• T, VZ – both AT&T and Verizon have nice yields and since the launch of the iPhone, they’ve been doing well with a new source of income for the data plans nobody can live without.
  • AGNC is throwing off a fat 15% yield which would usually raise a red flag as a diving stock with an artificially high yield, but this one’s only been moving up, not down, indicating the market is not pricing in a cut.

The rest of done so-so when you consider the 6-8% dividends over the years – roughly a wash even on the ones in the red.

Returns Calculated

The thing is, it’s tough to do an apples to apples comparison when you’re making annual investments and trying to compare to a fixed equity index. So, what I did was used the Internal Rate of Return (simple Excel function fully explained in that post) to show what my annualized return was given the periodic investments I made.

The calculation showed that I returned 5.4% annually net of trading expenses.
When I go back to the inception of the account, the S&P500 (SPY ETF) returned 16% over the same period which breaks down to 2% annualized. If you consider that SPY pays a dividend hovering around 2% over the years, then let’s just call it a 4% annualized return.


So, over a 7+ year period, I beat the market by about 1.4% net of all fees.


Not too shabby. Virtually no professional money managers to that – ever. They tend to lose money to the market and collect 7 figure salaries doing so. Over this time period, hedge funds have done very poorly as well while collecting 2 and 20. So, I thought it was worth sharing.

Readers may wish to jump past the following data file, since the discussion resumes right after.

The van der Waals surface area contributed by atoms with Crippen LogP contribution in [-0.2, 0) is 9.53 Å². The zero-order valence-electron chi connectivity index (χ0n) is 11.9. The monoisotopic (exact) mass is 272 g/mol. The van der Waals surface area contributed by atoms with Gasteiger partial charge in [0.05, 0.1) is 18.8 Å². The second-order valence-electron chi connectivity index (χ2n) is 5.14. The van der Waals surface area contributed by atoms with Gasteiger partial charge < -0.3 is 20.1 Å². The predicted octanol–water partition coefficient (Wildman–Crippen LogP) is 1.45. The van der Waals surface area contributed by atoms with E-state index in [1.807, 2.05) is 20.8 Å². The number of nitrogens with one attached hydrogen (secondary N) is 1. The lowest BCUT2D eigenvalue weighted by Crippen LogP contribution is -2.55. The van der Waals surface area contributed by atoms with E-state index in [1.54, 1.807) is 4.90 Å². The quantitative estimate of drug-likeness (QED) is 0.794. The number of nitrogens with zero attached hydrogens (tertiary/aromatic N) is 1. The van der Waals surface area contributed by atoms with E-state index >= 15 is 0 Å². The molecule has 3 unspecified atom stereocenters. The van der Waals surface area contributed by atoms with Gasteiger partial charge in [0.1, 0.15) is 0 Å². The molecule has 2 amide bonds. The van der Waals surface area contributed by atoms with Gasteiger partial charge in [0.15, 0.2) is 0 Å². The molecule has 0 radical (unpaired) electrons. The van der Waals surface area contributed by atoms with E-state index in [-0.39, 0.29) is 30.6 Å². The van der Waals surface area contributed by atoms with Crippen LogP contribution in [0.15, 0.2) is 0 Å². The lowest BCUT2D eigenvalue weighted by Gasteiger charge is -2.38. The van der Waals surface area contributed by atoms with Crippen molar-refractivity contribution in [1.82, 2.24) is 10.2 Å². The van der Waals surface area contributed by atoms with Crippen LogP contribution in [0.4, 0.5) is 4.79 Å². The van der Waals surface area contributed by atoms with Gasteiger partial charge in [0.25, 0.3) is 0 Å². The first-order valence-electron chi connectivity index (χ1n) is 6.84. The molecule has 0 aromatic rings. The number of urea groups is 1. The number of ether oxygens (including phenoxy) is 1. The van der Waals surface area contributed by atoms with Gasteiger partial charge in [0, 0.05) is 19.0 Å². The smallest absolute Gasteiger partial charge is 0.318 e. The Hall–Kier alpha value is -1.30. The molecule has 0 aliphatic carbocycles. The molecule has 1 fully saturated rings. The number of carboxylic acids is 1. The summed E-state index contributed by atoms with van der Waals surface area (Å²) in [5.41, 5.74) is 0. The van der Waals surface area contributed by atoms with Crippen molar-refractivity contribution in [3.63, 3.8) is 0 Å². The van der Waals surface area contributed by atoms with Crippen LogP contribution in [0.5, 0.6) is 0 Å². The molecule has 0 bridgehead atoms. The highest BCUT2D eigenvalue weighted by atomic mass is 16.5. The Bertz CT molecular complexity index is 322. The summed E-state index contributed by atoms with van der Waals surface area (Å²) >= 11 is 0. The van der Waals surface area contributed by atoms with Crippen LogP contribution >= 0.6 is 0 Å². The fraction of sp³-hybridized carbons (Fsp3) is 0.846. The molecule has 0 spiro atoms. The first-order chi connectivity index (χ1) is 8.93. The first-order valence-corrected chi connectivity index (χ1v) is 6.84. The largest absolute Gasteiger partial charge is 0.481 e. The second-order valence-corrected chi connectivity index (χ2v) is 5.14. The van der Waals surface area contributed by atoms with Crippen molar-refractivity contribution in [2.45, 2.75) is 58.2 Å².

While a 1.4% beat may not seem like much, since we’re all long-term investors here, let’s take a 20 years time horizon for say, a pension rollover.  If I had rolled over $100,000 and earned 4% vs. 5.4% a year, at the end of 20 years, it would be worth $219K vs. $286K, a difference of $67,000!  That’s a pretty big difference for such a small increase in returns, but that’s the difference between meeting the market and beating the market.  Of course, those are future dollars and in present value, let’s say it’s only say, $35,000.  It’s still significant and depending on how much you invest over a lifetime, or how much you exceed market returns by, the difference could be huge.

If you’re interested in high yield investing, there are numerous options out there besides dividend stocks, including Preferred Stocks and High Yield Master Limited Partnerships.


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As it turns out, if you don’t have your own Roth IRA now and want some additional funds to start it up, you can get up to $600 depending on how much you roll over or fund the account with via this promo from OptionsHouse.  If you are just starting out with a $5,000 new account or smaller, the best deal is 100 Free Trades.  You won’t even need them, but it’s worth it!  No other online brokerage is offering anything like it and their $3.95 stock trades are as low as it gets in the industry.  For the purposes of a trade or two a year using the method I outlined, it’s a great deal.  Check out the signing bonus deal here or the 100 Free Trades here.

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{ 15 comments… read them below or add one }

ParatrooperJJ August 8, 2012 at 11:17 am

You might consider PM as well or in place of MO. Smoking inside the US is on a long term downward trend while smoking overseas is still growing.


Darwin August 8, 2012 at 9:41 pm